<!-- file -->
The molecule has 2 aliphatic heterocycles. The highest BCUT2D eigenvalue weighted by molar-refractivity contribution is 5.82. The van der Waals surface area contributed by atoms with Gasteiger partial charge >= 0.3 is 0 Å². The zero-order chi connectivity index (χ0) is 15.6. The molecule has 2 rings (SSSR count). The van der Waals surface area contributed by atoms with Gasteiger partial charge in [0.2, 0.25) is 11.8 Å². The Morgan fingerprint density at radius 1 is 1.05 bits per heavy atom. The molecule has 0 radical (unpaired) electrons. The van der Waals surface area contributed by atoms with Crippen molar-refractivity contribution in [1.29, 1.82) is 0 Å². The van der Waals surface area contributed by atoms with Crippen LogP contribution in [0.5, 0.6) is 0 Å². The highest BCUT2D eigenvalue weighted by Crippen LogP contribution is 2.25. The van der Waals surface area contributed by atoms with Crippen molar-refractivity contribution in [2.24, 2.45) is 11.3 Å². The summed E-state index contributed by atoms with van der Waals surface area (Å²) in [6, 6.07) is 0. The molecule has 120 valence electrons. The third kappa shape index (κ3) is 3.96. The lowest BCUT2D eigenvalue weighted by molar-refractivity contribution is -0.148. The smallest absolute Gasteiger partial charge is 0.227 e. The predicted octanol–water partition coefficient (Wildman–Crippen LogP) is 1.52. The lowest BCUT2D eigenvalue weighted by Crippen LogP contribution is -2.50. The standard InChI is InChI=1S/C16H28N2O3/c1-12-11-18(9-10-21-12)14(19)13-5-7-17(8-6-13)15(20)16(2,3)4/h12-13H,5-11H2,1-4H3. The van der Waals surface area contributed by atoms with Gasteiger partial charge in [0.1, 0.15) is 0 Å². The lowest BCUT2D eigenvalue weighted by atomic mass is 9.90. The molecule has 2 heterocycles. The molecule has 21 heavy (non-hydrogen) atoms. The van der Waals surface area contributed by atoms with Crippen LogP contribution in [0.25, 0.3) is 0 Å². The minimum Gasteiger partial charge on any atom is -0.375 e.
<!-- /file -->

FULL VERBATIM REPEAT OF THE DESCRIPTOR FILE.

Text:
The molecule has 2 aliphatic heterocycles. The highest BCUT2D eigenvalue weighted by molar-refractivity contribution is 5.82. The van der Waals surface area contributed by atoms with Gasteiger partial charge >= 0.3 is 0 Å². The zero-order chi connectivity index (χ0) is 15.6. The molecule has 2 rings (SSSR count). The van der Waals surface area contributed by atoms with Gasteiger partial charge in [0.2, 0.25) is 11.8 Å². The Morgan fingerprint density at radius 1 is 1.05 bits per heavy atom. The molecule has 0 radical (unpaired) electrons. The van der Waals surface area contributed by atoms with Crippen molar-refractivity contribution in [1.29, 1.82) is 0 Å². The van der Waals surface area contributed by atoms with Crippen LogP contribution in [0.5, 0.6) is 0 Å². The highest BCUT2D eigenvalue weighted by Crippen LogP contribution is 2.25. The van der Waals surface area contributed by atoms with Crippen molar-refractivity contribution in [2.24, 2.45) is 11.3 Å². The summed E-state index contributed by atoms with van der Waals surface area (Å²) in [6, 6.07) is 0. The molecule has 120 valence electrons. The third kappa shape index (κ3) is 3.96. The lowest BCUT2D eigenvalue weighted by molar-refractivity contribution is -0.148. The smallest absolute Gasteiger partial charge is 0.227 e. The predicted octanol–water partition coefficient (Wildman–Crippen LogP) is 1.52. The lowest BCUT2D eigenvalue weighted by Crippen LogP contribution is -2.50. The standard InChI is InChI=1S/C16H28N2O3/c1-12-11-18(9-10-21-12)14(19)13-5-7-17(8-6-13)15(20)16(2,3)4/h12-13H,5-11H2,1-4H3. The van der Waals surface area contributed by atoms with Gasteiger partial charge in [0.1, 0.15) is 0 Å². The lowest BCUT2D eigenvalue weighted by atomic mass is 9.90. The molecule has 2 heterocycles. The molecule has 21 heavy (non-hydrogen) atoms. The van der Waals surface area contributed by atoms with Crippen LogP contribution in [0.25, 0.3) is 0 Å². The minimum Gasteiger partial charge on any atom is -0.375 e.